At uOttawa’s Brain and Mind Research Institute, Jean-Claude Béïque explores the brain’s ability to adapt and learn, and how altering nerve cell connections may offer hope for changing moods and behaviour.
Dr. Siba Haykal sees reconstructive surgery as a way of bringing hope to people who have suffered the traumatic effects of disease, accidents or war.
Alumna Catherine Sorbara is among a select group of women going to the ends of the Earth to fight climate change and gender inequality.
University of Ottawa neurologist Dr. Antoine Hakim probes the fascinating links between the two conditions.
The striking similarities between fraternal twins Audrey and Sarah Giles aren’t just skin deep — both have embarked on humanitarian career paths dedicated to improving health in Canada’s North and abroad.
Canada’s first Indigenous forensic pathologist found her career path in her first month of medical school after hearing a professor’s simple explanation about how cells change.
Veteran Globe and Mail health columnist André Picard argues that knowing something about the history of health care in Canada is crucial to understanding its current struggles.
Pioneering work by Mona Nemer involves identifying genes critical for normal heart development. Her goals: fewer birth defects, less cardiac disease, better patient care.
In light of their election on October 19, 2015, some 15 uOttawa alumni, one faculty member and one recipient of an honorary doctorate, will take up their seats in Parliament. And the University of Ottawa couldn’t be prouder of every one of them!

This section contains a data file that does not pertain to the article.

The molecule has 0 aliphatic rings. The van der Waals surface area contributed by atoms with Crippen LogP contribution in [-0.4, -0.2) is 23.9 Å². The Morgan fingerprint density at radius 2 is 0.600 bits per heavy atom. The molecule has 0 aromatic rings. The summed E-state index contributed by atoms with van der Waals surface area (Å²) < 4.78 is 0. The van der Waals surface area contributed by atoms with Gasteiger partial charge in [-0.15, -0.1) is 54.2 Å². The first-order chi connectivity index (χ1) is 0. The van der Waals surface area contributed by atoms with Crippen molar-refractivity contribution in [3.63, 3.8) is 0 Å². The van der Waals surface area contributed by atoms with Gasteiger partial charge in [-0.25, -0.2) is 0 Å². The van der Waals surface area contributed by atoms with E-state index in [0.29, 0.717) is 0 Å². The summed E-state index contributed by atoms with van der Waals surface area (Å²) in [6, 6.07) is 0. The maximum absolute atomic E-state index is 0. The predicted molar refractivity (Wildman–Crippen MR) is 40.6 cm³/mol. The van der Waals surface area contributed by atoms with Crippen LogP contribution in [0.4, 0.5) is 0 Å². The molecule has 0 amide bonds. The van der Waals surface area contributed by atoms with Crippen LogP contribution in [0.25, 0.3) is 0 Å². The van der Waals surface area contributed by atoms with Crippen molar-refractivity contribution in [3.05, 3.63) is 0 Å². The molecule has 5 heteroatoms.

Jessie Nault is drawing on her heritage and her personal experience to combat the high incidence of cervical cancer among Aboriginal women.
Treating stroke is a race against time. iRecover’s unified approach gives stroke survivors a head start on self-guided speech therapy.
Get to know the six recipients of the 2015 Alumni Association Awards of Excellence.
Cynthia Colapinto (PhD ʼ13 in Population Health) seized upon new statistics to investigate Canadians’ levels of folic acid. Today she checks the evidence behind Health Canada’s dietary guidelines.
uOttawa MD graduate Paul Lem’s rapid DNA testing machine helps heart attack and stroke patients receive targeted treatments.
A quirk of evolution means jumping genes can cause some cancers and make cells resistant to drug treatments. A uOttawa prof has found a cell mechanism that could calm them down.
Researchers at the uOttawa Brain and Mind Research Institute find a way to keep cells alive after stroke.
uOttawa pediatrics professor Dr. Alex MacKenzie wins 2013 Champion of Genetics Award.
Tabaret Hall550 Cumberland Street, room N208Ottawa ON K1N 6N5Canada